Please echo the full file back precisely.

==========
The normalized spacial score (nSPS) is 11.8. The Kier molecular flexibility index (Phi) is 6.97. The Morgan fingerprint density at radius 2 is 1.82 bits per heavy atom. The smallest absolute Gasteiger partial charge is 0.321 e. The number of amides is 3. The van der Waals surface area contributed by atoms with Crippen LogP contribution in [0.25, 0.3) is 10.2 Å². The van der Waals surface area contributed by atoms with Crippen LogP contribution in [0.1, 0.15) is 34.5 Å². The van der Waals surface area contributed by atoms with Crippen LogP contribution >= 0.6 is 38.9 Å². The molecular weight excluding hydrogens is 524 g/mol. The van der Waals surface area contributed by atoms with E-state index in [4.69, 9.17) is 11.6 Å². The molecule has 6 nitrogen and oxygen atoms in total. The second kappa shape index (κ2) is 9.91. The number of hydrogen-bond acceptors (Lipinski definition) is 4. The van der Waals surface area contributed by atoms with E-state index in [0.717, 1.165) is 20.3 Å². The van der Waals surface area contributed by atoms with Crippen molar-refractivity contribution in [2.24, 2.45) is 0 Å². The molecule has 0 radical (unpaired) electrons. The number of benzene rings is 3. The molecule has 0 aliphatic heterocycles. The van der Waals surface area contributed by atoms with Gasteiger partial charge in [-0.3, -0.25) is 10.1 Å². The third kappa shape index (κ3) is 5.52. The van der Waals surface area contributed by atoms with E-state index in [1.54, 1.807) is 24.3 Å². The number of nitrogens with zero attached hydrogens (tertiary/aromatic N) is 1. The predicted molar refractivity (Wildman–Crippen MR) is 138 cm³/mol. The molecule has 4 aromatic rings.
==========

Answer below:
The normalized spacial score (nSPS) is 11.8. The Kier molecular flexibility index (Phi) is 6.97. The Morgan fingerprint density at radius 2 is 1.82 bits per heavy atom. The smallest absolute Gasteiger partial charge is 0.321 e. The number of amides is 3. The van der Waals surface area contributed by atoms with Crippen LogP contribution in [0.25, 0.3) is 10.2 Å². The van der Waals surface area contributed by atoms with Crippen LogP contribution in [0.1, 0.15) is 34.5 Å². The van der Waals surface area contributed by atoms with Crippen LogP contribution >= 0.6 is 38.9 Å². The molecular weight excluding hydrogens is 524 g/mol. The van der Waals surface area contributed by atoms with E-state index in [4.69, 9.17) is 11.6 Å². The molecule has 6 nitrogen and oxygen atoms in total. The second kappa shape index (κ2) is 9.91. The number of hydrogen-bond acceptors (Lipinski definition) is 4. The van der Waals surface area contributed by atoms with E-state index in [0.717, 1.165) is 20.3 Å². The van der Waals surface area contributed by atoms with Crippen molar-refractivity contribution in [2.24, 2.45) is 0 Å². The molecule has 0 radical (unpaired) electrons. The number of benzene rings is 3. The molecule has 0 aliphatic heterocycles. The van der Waals surface area contributed by atoms with Gasteiger partial charge in [-0.3, -0.25) is 10.1 Å². The third kappa shape index (κ3) is 5.52. The van der Waals surface area contributed by atoms with E-state index in [1.54, 1.807) is 24.3 Å². The number of nitrogens with zero attached hydrogens (tertiary/aromatic N) is 1. The predicted molar refractivity (Wildman–Crippen MR) is 138 cm³/mol. The molecule has 4 aromatic rings.